The Tax Cuts and Jobs Act signed into law by President Trump on Dec. 22 could have a deleterious impact on the Westport-based Newman’s Own Foundation, which now faces a 200 percent federal excise tax on the value of the for-profit food company it owns due to a provision that was cut.
A 1969 tax law was designed to deter foundations from owning more than 35 percent of a for-profit business for more than five years. If it’s more than a small stake or longer than the five-year period, the IRS can impose a 200 percent excise tax on the value of the for-profit enterprise. The law was designed to block rich people from using foundations as a way to avoid taxes on their for-profit businesses. When Academy Award-winning actor Paul Newman died in 2003, he willed his food company Newman’s Own to the Newman’s Own Foundation. In 2008, the foundation received an extension of the five-year period from the IRS. It was renewed in 2013 and is set to expire in November 2018.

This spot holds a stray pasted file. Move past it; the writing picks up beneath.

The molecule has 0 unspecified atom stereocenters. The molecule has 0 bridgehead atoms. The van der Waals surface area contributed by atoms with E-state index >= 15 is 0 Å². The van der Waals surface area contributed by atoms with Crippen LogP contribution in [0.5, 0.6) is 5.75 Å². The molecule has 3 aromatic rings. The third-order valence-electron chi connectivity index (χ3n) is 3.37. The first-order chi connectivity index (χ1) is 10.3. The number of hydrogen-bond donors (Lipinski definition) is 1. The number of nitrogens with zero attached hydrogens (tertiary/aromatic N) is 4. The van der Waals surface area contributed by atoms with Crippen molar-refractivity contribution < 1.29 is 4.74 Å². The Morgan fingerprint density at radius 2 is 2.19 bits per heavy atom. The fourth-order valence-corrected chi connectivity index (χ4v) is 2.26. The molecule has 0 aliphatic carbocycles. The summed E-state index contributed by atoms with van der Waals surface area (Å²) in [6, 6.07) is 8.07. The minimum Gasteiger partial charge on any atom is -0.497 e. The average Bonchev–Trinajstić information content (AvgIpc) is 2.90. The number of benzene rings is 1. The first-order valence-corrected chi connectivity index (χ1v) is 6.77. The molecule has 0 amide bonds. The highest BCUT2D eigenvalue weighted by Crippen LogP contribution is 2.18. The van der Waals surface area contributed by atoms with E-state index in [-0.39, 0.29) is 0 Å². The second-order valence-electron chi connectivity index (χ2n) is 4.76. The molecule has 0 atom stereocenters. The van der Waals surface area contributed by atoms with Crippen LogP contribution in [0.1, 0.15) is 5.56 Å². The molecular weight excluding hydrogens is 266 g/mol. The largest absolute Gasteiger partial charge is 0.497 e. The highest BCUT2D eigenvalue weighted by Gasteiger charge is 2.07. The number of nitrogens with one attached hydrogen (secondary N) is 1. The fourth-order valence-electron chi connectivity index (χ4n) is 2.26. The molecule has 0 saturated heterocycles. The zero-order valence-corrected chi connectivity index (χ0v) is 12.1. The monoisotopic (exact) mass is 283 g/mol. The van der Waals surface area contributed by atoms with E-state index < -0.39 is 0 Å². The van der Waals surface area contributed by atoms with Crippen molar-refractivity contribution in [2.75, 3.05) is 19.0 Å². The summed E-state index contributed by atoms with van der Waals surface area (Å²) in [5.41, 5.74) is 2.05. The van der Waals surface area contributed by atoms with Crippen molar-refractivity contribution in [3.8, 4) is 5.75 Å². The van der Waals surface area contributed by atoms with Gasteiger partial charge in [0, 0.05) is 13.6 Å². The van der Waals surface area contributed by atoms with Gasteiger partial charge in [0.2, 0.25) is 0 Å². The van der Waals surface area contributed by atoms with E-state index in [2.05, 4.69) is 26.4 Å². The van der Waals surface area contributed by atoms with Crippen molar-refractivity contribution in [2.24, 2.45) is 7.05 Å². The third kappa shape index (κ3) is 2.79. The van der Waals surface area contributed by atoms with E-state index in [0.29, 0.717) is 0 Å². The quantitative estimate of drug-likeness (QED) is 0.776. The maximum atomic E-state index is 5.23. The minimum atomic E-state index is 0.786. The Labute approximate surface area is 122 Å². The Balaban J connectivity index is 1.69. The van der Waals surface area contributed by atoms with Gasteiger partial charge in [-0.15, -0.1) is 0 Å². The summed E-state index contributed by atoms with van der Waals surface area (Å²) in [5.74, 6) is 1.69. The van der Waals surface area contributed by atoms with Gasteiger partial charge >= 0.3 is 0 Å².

The Newman’s Own food company gives away all of its profits to charity, and an exemption for Newman’s Own Foundation’s ownership of the food company was included in the original versions of the House and Senate tax bills. It was dropped from the final bill after Senate Parliamentarian Elizabeth MacDonough ruled that the exemption was among several items that violated the so-called Byrd Rule that restricts the types of provisions that can be included in legislative reconciliation measures.
Bob Forrester, president and CEO of the Newman’s Own Foundation, said that it would be extremely difficult to sell the food company to a third party because of its mission of donating all of its profits to charitable works.
“Nobody has the authority to say ‘You have to go out of business,’ but they have the authority to make you pay a 200 percent tax rate that in effect makes you go out of business,” he said.